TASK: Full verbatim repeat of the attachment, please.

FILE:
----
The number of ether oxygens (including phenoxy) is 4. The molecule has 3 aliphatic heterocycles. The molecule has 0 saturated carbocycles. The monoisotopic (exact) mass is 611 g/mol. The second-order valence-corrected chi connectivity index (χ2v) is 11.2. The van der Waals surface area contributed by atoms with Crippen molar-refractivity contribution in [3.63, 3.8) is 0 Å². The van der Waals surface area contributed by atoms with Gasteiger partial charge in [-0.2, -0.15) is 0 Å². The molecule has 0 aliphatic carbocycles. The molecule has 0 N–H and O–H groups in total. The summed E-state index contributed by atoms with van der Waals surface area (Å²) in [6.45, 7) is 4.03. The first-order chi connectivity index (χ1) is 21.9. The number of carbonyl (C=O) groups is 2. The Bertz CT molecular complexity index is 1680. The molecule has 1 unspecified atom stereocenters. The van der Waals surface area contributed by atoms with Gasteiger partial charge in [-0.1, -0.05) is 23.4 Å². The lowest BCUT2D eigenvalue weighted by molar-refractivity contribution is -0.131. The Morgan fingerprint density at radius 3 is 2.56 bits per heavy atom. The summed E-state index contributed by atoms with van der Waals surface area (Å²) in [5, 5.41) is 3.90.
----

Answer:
The number of ether oxygens (including phenoxy) is 4. The molecule has 3 aliphatic heterocycles. The molecule has 0 saturated carbocycles. The monoisotopic (exact) mass is 611 g/mol. The second-order valence-corrected chi connectivity index (χ2v) is 11.2. The van der Waals surface area contributed by atoms with Crippen molar-refractivity contribution in [3.63, 3.8) is 0 Å². The van der Waals surface area contributed by atoms with Gasteiger partial charge in [-0.2, -0.15) is 0 Å². The molecule has 0 aliphatic carbocycles. The molecule has 0 N–H and O–H groups in total. The summed E-state index contributed by atoms with van der Waals surface area (Å²) in [6.45, 7) is 4.03. The first-order chi connectivity index (χ1) is 21.9. The number of carbonyl (C=O) groups is 2. The Bertz CT molecular complexity index is 1680. The molecule has 1 unspecified atom stereocenters. The van der Waals surface area contributed by atoms with Gasteiger partial charge in [-0.1, -0.05) is 23.4 Å². The lowest BCUT2D eigenvalue weighted by molar-refractivity contribution is -0.131. The Morgan fingerprint density at radius 3 is 2.56 bits per heavy atom. The summed E-state index contributed by atoms with van der Waals surface area (Å²) in [5, 5.41) is 3.90.